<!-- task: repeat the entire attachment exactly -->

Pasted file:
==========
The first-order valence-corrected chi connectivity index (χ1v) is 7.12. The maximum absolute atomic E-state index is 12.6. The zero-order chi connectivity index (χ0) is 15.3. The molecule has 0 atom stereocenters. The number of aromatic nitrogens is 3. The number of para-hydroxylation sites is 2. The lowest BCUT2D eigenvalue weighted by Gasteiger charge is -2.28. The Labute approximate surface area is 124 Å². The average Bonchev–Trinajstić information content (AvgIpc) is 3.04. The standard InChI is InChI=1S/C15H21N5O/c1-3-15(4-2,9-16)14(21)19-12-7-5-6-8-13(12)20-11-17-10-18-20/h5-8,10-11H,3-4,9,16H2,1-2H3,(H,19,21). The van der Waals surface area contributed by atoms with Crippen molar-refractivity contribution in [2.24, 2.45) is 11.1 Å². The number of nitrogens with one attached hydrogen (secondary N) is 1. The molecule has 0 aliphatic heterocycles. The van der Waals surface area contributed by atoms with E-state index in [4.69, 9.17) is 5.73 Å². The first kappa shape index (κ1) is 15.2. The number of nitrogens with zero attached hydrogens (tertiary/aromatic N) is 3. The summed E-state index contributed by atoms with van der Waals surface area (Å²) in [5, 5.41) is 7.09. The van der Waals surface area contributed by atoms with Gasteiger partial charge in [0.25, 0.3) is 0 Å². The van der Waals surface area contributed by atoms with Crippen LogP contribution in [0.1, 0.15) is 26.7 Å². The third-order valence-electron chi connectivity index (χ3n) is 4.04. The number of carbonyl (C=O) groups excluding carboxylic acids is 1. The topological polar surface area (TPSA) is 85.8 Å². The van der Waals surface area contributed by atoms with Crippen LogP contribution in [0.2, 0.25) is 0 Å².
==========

The first-order valence-corrected chi connectivity index (χ1v) is 7.12. The maximum absolute atomic E-state index is 12.6. The zero-order chi connectivity index (χ0) is 15.3. The molecule has 0 atom stereocenters. The number of aromatic nitrogens is 3. The number of para-hydroxylation sites is 2. The lowest BCUT2D eigenvalue weighted by Gasteiger charge is -2.28. The Labute approximate surface area is 124 Å². The average Bonchev–Trinajstić information content (AvgIpc) is 3.04. The standard InChI is InChI=1S/C15H21N5O/c1-3-15(4-2,9-16)14(21)19-12-7-5-6-8-13(12)20-11-17-10-18-20/h5-8,10-11H,3-4,9,16H2,1-2H3,(H,19,21). The van der Waals surface area contributed by atoms with Crippen molar-refractivity contribution in [2.24, 2.45) is 11.1 Å². The number of nitrogens with one attached hydrogen (secondary N) is 1. The molecule has 0 aliphatic heterocycles. The van der Waals surface area contributed by atoms with E-state index in [4.69, 9.17) is 5.73 Å². The first kappa shape index (κ1) is 15.2. The number of nitrogens with zero attached hydrogens (tertiary/aromatic N) is 3. The summed E-state index contributed by atoms with van der Waals surface area (Å²) in [5, 5.41) is 7.09. The van der Waals surface area contributed by atoms with Gasteiger partial charge in [0.25, 0.3) is 0 Å². The van der Waals surface area contributed by atoms with Crippen LogP contribution in [0.1, 0.15) is 26.7 Å². The third-order valence-electron chi connectivity index (χ3n) is 4.04. The number of carbonyl (C=O) groups excluding carboxylic acids is 1. The topological polar surface area (TPSA) is 85.8 Å². The van der Waals surface area contributed by atoms with Crippen LogP contribution in [0.2, 0.25) is 0 Å².